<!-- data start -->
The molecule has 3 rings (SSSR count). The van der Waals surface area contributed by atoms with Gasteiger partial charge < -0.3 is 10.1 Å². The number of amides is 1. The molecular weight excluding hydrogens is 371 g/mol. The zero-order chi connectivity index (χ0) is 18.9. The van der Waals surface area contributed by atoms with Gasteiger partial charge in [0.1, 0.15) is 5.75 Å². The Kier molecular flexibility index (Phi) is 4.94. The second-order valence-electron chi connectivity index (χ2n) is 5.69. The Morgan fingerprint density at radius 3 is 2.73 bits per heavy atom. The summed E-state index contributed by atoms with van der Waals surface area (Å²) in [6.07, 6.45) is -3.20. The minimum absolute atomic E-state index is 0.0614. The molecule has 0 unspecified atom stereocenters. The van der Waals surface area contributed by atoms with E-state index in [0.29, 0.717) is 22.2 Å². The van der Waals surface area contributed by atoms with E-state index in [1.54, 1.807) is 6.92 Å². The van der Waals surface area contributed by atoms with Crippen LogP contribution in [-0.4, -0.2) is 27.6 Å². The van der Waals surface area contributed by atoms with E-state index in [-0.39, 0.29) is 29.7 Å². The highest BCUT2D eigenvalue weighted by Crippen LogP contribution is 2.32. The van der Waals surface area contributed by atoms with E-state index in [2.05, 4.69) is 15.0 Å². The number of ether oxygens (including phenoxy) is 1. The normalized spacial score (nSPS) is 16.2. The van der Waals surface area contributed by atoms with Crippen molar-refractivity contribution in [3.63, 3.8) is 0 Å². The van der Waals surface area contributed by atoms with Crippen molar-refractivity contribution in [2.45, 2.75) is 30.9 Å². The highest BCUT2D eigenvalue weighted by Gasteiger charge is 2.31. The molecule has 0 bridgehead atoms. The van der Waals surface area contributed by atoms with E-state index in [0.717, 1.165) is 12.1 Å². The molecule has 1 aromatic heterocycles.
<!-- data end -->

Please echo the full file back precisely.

The molecule has 3 rings (SSSR count). The van der Waals surface area contributed by atoms with Gasteiger partial charge < -0.3 is 10.1 Å². The number of amides is 1. The molecular weight excluding hydrogens is 371 g/mol. The zero-order chi connectivity index (χ0) is 18.9. The van der Waals surface area contributed by atoms with Gasteiger partial charge in [0.1, 0.15) is 5.75 Å². The Kier molecular flexibility index (Phi) is 4.94. The second-order valence-electron chi connectivity index (χ2n) is 5.69. The Morgan fingerprint density at radius 3 is 2.73 bits per heavy atom. The summed E-state index contributed by atoms with van der Waals surface area (Å²) in [6.07, 6.45) is -3.20. The minimum absolute atomic E-state index is 0.0614. The molecule has 0 unspecified atom stereocenters. The van der Waals surface area contributed by atoms with E-state index in [0.29, 0.717) is 22.2 Å². The van der Waals surface area contributed by atoms with E-state index in [1.54, 1.807) is 6.92 Å². The van der Waals surface area contributed by atoms with Crippen LogP contribution in [-0.4, -0.2) is 27.6 Å². The van der Waals surface area contributed by atoms with E-state index in [-0.39, 0.29) is 29.7 Å². The highest BCUT2D eigenvalue weighted by Crippen LogP contribution is 2.32. The van der Waals surface area contributed by atoms with E-state index in [2.05, 4.69) is 15.0 Å². The number of ether oxygens (including phenoxy) is 1. The normalized spacial score (nSPS) is 16.2. The van der Waals surface area contributed by atoms with Crippen molar-refractivity contribution in [3.63, 3.8) is 0 Å². The van der Waals surface area contributed by atoms with Crippen molar-refractivity contribution in [2.45, 2.75) is 30.9 Å². The highest BCUT2D eigenvalue weighted by Gasteiger charge is 2.31. The molecule has 0 bridgehead atoms. The van der Waals surface area contributed by atoms with E-state index in [0.717, 1.165) is 12.1 Å². The molecule has 1 aromatic heterocycles.